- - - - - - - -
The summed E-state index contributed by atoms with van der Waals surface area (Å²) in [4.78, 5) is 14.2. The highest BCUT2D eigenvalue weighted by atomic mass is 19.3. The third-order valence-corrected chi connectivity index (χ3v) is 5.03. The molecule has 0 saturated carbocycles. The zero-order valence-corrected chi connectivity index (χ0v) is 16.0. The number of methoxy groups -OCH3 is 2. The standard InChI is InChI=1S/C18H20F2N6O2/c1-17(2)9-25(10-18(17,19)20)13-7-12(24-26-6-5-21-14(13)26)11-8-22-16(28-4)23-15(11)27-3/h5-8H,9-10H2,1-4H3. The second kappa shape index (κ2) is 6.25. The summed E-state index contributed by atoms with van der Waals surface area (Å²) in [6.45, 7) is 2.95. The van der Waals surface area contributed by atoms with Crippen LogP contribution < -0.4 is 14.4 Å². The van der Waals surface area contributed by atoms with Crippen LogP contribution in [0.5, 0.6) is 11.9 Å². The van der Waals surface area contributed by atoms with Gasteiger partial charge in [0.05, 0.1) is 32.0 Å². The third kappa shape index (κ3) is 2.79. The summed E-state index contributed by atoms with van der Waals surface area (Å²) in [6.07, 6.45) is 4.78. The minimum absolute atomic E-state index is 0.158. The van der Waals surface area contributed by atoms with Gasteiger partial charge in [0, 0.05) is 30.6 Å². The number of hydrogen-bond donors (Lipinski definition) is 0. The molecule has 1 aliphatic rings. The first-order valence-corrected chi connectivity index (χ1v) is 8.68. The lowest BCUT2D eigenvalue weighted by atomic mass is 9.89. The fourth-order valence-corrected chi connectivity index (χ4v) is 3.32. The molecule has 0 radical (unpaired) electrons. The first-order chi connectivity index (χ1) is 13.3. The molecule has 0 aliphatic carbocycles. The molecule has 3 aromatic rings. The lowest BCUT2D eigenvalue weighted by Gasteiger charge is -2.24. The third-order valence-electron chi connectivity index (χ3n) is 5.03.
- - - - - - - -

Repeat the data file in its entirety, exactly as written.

The summed E-state index contributed by atoms with van der Waals surface area (Å²) in [4.78, 5) is 14.2. The highest BCUT2D eigenvalue weighted by atomic mass is 19.3. The third-order valence-corrected chi connectivity index (χ3v) is 5.03. The molecule has 0 saturated carbocycles. The zero-order valence-corrected chi connectivity index (χ0v) is 16.0. The number of methoxy groups -OCH3 is 2. The standard InChI is InChI=1S/C18H20F2N6O2/c1-17(2)9-25(10-18(17,19)20)13-7-12(24-26-6-5-21-14(13)26)11-8-22-16(28-4)23-15(11)27-3/h5-8H,9-10H2,1-4H3. The second kappa shape index (κ2) is 6.25. The summed E-state index contributed by atoms with van der Waals surface area (Å²) in [6.45, 7) is 2.95. The van der Waals surface area contributed by atoms with Crippen LogP contribution < -0.4 is 14.4 Å². The van der Waals surface area contributed by atoms with Crippen LogP contribution in [0.5, 0.6) is 11.9 Å². The van der Waals surface area contributed by atoms with Gasteiger partial charge in [0.05, 0.1) is 32.0 Å². The third kappa shape index (κ3) is 2.79. The summed E-state index contributed by atoms with van der Waals surface area (Å²) in [6.07, 6.45) is 4.78. The minimum absolute atomic E-state index is 0.158. The van der Waals surface area contributed by atoms with Gasteiger partial charge in [0, 0.05) is 30.6 Å². The number of hydrogen-bond donors (Lipinski definition) is 0. The molecule has 1 aliphatic rings. The first-order valence-corrected chi connectivity index (χ1v) is 8.68. The lowest BCUT2D eigenvalue weighted by atomic mass is 9.89. The fourth-order valence-corrected chi connectivity index (χ4v) is 3.32. The molecule has 0 radical (unpaired) electrons. The first-order chi connectivity index (χ1) is 13.3. The molecule has 0 aliphatic carbocycles. The molecule has 3 aromatic rings. The lowest BCUT2D eigenvalue weighted by Gasteiger charge is -2.24. The third-order valence-electron chi connectivity index (χ3n) is 5.03.